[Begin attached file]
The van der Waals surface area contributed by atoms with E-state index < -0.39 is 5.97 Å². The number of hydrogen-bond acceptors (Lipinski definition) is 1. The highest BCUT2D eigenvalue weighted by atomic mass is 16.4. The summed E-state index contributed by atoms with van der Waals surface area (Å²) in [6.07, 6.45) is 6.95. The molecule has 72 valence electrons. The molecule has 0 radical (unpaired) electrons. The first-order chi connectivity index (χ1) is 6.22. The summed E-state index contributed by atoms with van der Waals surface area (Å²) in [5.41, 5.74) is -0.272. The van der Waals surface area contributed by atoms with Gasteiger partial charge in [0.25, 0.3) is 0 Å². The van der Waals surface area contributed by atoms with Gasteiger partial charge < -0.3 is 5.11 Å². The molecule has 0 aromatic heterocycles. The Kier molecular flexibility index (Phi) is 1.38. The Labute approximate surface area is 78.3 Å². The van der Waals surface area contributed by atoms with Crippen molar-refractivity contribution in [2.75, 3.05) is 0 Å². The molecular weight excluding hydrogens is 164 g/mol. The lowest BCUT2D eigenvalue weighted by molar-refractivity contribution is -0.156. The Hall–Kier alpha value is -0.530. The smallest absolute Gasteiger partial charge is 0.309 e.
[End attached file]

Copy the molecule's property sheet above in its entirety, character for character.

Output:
The van der Waals surface area contributed by atoms with E-state index < -0.39 is 5.97 Å². The number of hydrogen-bond acceptors (Lipinski definition) is 1. The highest BCUT2D eigenvalue weighted by atomic mass is 16.4. The summed E-state index contributed by atoms with van der Waals surface area (Å²) in [6.07, 6.45) is 6.95. The molecule has 72 valence electrons. The molecule has 0 radical (unpaired) electrons. The first-order chi connectivity index (χ1) is 6.22. The summed E-state index contributed by atoms with van der Waals surface area (Å²) in [5.41, 5.74) is -0.272. The van der Waals surface area contributed by atoms with Gasteiger partial charge in [0.25, 0.3) is 0 Å². The van der Waals surface area contributed by atoms with Gasteiger partial charge < -0.3 is 5.11 Å². The molecule has 0 aromatic heterocycles. The Kier molecular flexibility index (Phi) is 1.38. The Labute approximate surface area is 78.3 Å². The van der Waals surface area contributed by atoms with Crippen molar-refractivity contribution in [2.75, 3.05) is 0 Å². The molecular weight excluding hydrogens is 164 g/mol. The lowest BCUT2D eigenvalue weighted by molar-refractivity contribution is -0.156. The Hall–Kier alpha value is -0.530. The smallest absolute Gasteiger partial charge is 0.309 e.